Tight junctions, leaky intestines, and pediatric diseases.
ABSTRACT Tight junctions (TJs) represent the major barrier within the paracellular pathway between intestinal epithelial cells. Disruption of TJs leads to intestinal hyperpermeability (the so-called "leaky gut") and is implicated in the pathogenesis of several acute and chronic pediatric disease entities that are likely to have their origin during infancy.
This review provides an overview of evidence for the role of TJ breakdown in diseases such as systemic inflammatory response syndrome (SIRS), inflammatory bowel disease, type 1 diabetes, allergies, asthma, and autism.
A better basic understanding of this structure might lead to prevention or treatment of these diseases using nutritional or other means.
- SourceAvailable from: Stefanie NiederlechnerNutrition 05/2013; 29:1404–1411. · 3.05 Impact Factor
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ABSTRACT: Autism Spectrum Disorders are neurodevelopmental disorders with symptoms that include cognitive impairments, stereotyped behaviors, and impairments in social skills. The dramatic increase in incidence of autism in recent years has created an increased need to find effective treatments. This paper proposes a hypothesis for a systems model of the connections between Autism Spectrum Disorder pathogenesis routes observed in recent studies. A combination treatment option is proposed to combat multiple pathogenesis mechanisms at once. Autism has been cited as being linked to gastrointestinal symptoms and is thought to be caused by a combination of genetic predisposition and environmental factors. Neuroinflammation as a result of increased gastrointestinal permeability has been noted as being a likely cause of Autism Spectrum Disorders, with possible primary causes stemming from abnormal intestinal bacteria and/or sulfur metabolic deficiencies. Our pathogenesis model proposes a circular relationship: oxidative stress and sulfur metabolic deficiencies could cause changes in colonic bacterial composition; and environmental bacterial contaminants could lead to elevated oxidative stress in individuals. It would thus be a self-perpetuating process where treatment options with single targets would have short-lived effects. It is believed that bacterial toxins, oxidative stress and dietary allergens such as gluten could all lead to increased epithelial permeability. Therefore, we propose a combination treatment to combat intestinal permeability, abnormal bacteria and/or bacterial overgrowth, and sulfur metabolic deficiencies. It is our hope that the proposed model will inspire new studies in finding effective treatments for individuals with Autism Spectrum Disorders. We suggest possible future studies that may lend more credibility to the proposed model.Medical Hypotheses 12/2012; DOI:10.1016/j.mehy.2012.11.044 · 1.15 Impact Factor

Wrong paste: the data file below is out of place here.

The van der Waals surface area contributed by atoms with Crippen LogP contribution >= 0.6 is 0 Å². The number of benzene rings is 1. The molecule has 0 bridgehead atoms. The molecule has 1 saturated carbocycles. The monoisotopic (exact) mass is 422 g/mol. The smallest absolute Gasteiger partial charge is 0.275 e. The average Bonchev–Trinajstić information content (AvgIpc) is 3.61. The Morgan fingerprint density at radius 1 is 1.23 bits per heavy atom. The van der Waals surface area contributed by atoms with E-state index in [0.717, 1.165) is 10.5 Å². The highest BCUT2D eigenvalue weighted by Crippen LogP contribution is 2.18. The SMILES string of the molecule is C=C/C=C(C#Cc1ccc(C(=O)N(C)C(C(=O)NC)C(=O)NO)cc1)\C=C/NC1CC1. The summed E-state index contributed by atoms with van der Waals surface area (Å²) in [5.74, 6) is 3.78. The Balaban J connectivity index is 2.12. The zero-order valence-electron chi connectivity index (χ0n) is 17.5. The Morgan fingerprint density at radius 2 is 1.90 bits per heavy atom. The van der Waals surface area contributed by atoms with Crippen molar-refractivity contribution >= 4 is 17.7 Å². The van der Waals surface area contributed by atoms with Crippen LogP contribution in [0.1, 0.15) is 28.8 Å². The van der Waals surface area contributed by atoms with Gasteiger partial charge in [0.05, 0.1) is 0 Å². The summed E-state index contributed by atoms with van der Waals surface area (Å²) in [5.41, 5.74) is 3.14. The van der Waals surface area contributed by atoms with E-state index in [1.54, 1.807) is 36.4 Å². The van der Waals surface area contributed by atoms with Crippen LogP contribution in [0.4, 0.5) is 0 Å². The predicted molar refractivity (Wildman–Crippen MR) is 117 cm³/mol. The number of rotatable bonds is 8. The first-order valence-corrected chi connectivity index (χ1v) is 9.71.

Article: Environmental Factors in Autism[Show abstract] [Hide abstract]
ABSTRACT: Autism is a neurodevelopmental disorders characterized by impairments in communication and social behavior, and by repetitive behaviors. Although genetic factors might be largely responsible for the occurrence of autism they cannot fully account for all cases and it is likely that in addition to a certain combination of autism-related genes, specific environmental factors might act as risk factors triggering the development of autism. Thus, the role of environmental factors in autism is an important area of research and recent data will be discussed in this review. Interestingly, the results show that many environmental risk factors are interrelated and their identification and comparison might unveil a common scheme of alterations on a contextual as well as molecular level. For example, both, disruption in the immune system and in zinc homeostasis may affect synaptic transmission in autism. Thus, here, a model is proposed that interconnects the most important and scientifically recognized environmental factors. Moreover, similarities in how these risk factors impact synapse function are discussed and a possible influence on an already well described genetic pathway leading to the development of autism via zinc homeostasis is proposed.Frontiers in Psychiatry 01/2012; 3:118. DOI:10.3389/fpsyt.2012.00118